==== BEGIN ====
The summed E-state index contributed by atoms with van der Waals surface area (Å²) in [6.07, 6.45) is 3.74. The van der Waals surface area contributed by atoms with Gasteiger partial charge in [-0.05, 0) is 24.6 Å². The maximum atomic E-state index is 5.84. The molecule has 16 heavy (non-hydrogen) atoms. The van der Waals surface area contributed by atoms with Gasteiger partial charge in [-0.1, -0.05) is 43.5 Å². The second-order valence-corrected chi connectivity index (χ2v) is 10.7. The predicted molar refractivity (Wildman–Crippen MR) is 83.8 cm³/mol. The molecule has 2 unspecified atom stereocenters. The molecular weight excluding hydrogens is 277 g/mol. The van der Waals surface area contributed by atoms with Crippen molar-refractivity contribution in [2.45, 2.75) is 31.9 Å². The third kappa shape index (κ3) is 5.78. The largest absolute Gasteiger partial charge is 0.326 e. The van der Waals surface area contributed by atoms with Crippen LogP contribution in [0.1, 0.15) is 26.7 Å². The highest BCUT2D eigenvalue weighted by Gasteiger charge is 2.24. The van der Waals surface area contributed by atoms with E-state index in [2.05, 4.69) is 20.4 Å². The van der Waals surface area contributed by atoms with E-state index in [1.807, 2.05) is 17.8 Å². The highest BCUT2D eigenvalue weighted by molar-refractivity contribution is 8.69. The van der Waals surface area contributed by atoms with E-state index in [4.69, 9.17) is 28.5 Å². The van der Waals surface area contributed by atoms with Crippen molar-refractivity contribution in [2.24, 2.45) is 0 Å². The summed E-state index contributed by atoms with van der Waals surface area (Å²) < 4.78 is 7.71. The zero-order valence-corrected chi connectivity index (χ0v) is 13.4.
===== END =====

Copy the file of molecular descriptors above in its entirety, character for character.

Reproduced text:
The summed E-state index contributed by atoms with van der Waals surface area (Å²) in [6.07, 6.45) is 3.74. The van der Waals surface area contributed by atoms with Gasteiger partial charge in [-0.05, 0) is 24.6 Å². The maximum atomic E-state index is 5.84. The molecule has 16 heavy (non-hydrogen) atoms. The van der Waals surface area contributed by atoms with Gasteiger partial charge in [-0.1, -0.05) is 43.5 Å². The second-order valence-corrected chi connectivity index (χ2v) is 10.7. The predicted molar refractivity (Wildman–Crippen MR) is 83.8 cm³/mol. The molecule has 2 unspecified atom stereocenters. The molecular weight excluding hydrogens is 277 g/mol. The van der Waals surface area contributed by atoms with Crippen molar-refractivity contribution in [2.45, 2.75) is 31.9 Å². The third kappa shape index (κ3) is 5.78. The largest absolute Gasteiger partial charge is 0.326 e. The van der Waals surface area contributed by atoms with Crippen LogP contribution in [0.1, 0.15) is 26.7 Å². The highest BCUT2D eigenvalue weighted by Gasteiger charge is 2.24. The van der Waals surface area contributed by atoms with E-state index in [2.05, 4.69) is 20.4 Å². The van der Waals surface area contributed by atoms with E-state index in [1.807, 2.05) is 17.8 Å². The highest BCUT2D eigenvalue weighted by molar-refractivity contribution is 8.69. The van der Waals surface area contributed by atoms with E-state index in [4.69, 9.17) is 28.5 Å². The van der Waals surface area contributed by atoms with Crippen molar-refractivity contribution in [2.24, 2.45) is 0 Å². The summed E-state index contributed by atoms with van der Waals surface area (Å²) < 4.78 is 7.71. The zero-order valence-corrected chi connectivity index (χ0v) is 13.4.